Christian theology and teaching historically has assumed that Christians are a minority in society, as I was reminded several years ago.

Hence, the teachings about being salt and light, about relating to governments that may seem hostile, people of other faiths, and those who oppress you, and realizing that God allows “the wheat and the weeds” to exist side by side in society till the end of time.

Interestingly, the Christianized world has increasingly struggled as it has become the dominant voice in many societies and has drawn from Baptist pastor and social gospel proponent Walter Rauschenbusch’s concept that what was needed in society was a “social ideal” that drew from the teachings of Jesus.

The thinking is that humanity organized according to the laws of God would influence and then embrace the social, economic and political dimensions of a larger sociopolitical system. So they use all the levers of the legal and political system to impose their image of the kingdom of God.

There is little understanding of where social and religious minorities and those who live on the margins fit into this kind of cultural and political Christianity.

While laws ensure the well being, safety and security of the population, attempts at legislating morality or enforcing conformity to a specific set of ideals ignore the fact that moral change only comes through individual transformation.

With industrialized societies becoming increasingly secular and churches hemorrhaging members, Christians in these societies are facing the prospect of becoming a minority again.

As minorities, how would Christians and the church relate to society and its problems?

While many have debated whether the church should be involved in addressing social issues, there is another discussion on what exactly is the purpose of the church addressing social issues.

The debates in the Protestant and evangelical worlds have described in a variety of ways the purpose of the church addressing issues of marginalization, poverty and social justice.

The include providing an opening to verbally share the gospel, transforming society, being a witness and revealing the invisible Kingdom of God, and demonstrating the compassion of God for those who are broken.

Regardless of the reasons, responding to human need is a prophetic witness to the reality of a God who is redeeming and restoring all of his creation.

The Micah Declaration on Integral Mission describes the balance of how this is done. “If we ignore the world, we betray the word of God, which sends us out to serve the world. If we ignore the word of God, we have nothing to bring to the world.”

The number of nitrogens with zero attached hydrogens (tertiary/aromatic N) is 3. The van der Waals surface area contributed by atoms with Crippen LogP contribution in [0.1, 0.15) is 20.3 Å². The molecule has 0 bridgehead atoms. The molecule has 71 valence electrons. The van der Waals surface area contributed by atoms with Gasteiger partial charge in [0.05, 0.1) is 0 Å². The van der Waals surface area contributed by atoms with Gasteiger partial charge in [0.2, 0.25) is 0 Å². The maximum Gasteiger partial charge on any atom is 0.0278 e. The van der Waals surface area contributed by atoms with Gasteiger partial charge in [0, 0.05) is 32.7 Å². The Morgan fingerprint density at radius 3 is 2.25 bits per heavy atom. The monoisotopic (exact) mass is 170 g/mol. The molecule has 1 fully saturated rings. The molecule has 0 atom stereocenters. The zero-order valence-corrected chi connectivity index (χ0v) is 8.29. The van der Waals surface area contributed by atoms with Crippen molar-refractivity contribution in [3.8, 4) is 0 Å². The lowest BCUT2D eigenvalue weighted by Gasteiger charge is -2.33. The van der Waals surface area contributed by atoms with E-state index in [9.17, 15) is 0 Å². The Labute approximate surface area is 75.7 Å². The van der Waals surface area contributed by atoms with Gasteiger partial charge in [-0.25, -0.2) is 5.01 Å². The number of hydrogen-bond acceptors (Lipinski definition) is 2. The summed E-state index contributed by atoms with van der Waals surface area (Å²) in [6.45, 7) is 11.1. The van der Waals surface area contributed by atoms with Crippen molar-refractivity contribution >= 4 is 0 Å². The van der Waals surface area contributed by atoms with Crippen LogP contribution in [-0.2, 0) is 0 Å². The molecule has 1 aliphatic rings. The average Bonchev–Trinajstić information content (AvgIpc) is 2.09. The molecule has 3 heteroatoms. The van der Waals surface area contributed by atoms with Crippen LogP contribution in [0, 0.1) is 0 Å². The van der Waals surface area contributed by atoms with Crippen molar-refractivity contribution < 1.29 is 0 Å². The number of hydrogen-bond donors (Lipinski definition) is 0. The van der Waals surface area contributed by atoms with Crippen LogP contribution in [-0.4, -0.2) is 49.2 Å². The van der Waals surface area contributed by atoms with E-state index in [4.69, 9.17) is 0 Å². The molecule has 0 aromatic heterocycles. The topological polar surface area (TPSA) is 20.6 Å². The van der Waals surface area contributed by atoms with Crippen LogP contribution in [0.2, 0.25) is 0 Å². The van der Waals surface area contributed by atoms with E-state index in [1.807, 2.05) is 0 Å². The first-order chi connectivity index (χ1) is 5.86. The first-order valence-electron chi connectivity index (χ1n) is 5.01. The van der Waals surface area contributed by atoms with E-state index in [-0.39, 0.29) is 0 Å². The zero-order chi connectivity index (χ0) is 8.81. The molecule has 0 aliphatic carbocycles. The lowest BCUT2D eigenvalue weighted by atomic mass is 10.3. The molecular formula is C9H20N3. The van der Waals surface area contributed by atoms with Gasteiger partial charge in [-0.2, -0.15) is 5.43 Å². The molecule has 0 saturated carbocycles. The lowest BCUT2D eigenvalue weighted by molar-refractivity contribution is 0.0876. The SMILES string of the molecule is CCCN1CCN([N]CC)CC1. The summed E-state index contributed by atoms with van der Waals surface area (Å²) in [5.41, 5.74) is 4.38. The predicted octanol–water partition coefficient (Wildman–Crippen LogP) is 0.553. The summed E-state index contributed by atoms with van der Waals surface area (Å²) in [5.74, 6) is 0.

However, there is another dimension to the church being involved in addressing social issues.

Christian communities that are minorities in a country, especially where they are under threat, have been wondering how they can become an integral part of the national fabric.

Too often they are perceived as not being indigenous or part of mainstream society but are seen as transplants of a “foreign” faith.

For minority Christian communities, this has become an issue of protection and identity.

Christian faith offers protection if Christians are valued for who they are and what they do because they will not be threatened and “cleansed” from the country.

Identity is key to being citizens of the country they live in – this is their home, their culture and their way of life. They have no desire to be living elsewhere.

Many are realizing that the only way they can protect and safeguard their identity is by “doing good” and contributing to the well being of society.

Churches in Syria, for example, have become places of compassion for people of all faiths, which has ensured that Christians have a place in a country where the conflict is over power and competing visions of who belongs in the country.

In Lebanon, Christian organizations are on the forefront of issues such as addressing disability (especially among children) and protection of migrant domestic workers – issues that usually don’t register on the national consciousness.

Historically, global Christians have been acknowledged for establishing schools, hospitals and printing presses (enabling literacy), and for introducing improved agricultural systems that ensured food security.

They were seen as an integral part of society because of the contributions they made for the development and well being of society.

These lessons have deep historical roots. The early Christians, who were a very small minority in the Roman Empire, understood this.

Missiologists David Hesselgrave and Edward Rommen write that the early church tried “to demonstrate that they were able to take their proper place in the empire and more than any other group to make a unique positive contribution to the stability and moral fiber of society. This included personal evangelism as well as good works.”

The global church has something to say about what it means to be a minority and how to live in a pluralistic society that we need to listen to.

Rupen Das is consultant for mission and development at the European Baptist Federation based in Amsterdam, on temporary assignment from Canadian Baptist Ministries. A longer version of this column first appeared on his blog and is used with permission.

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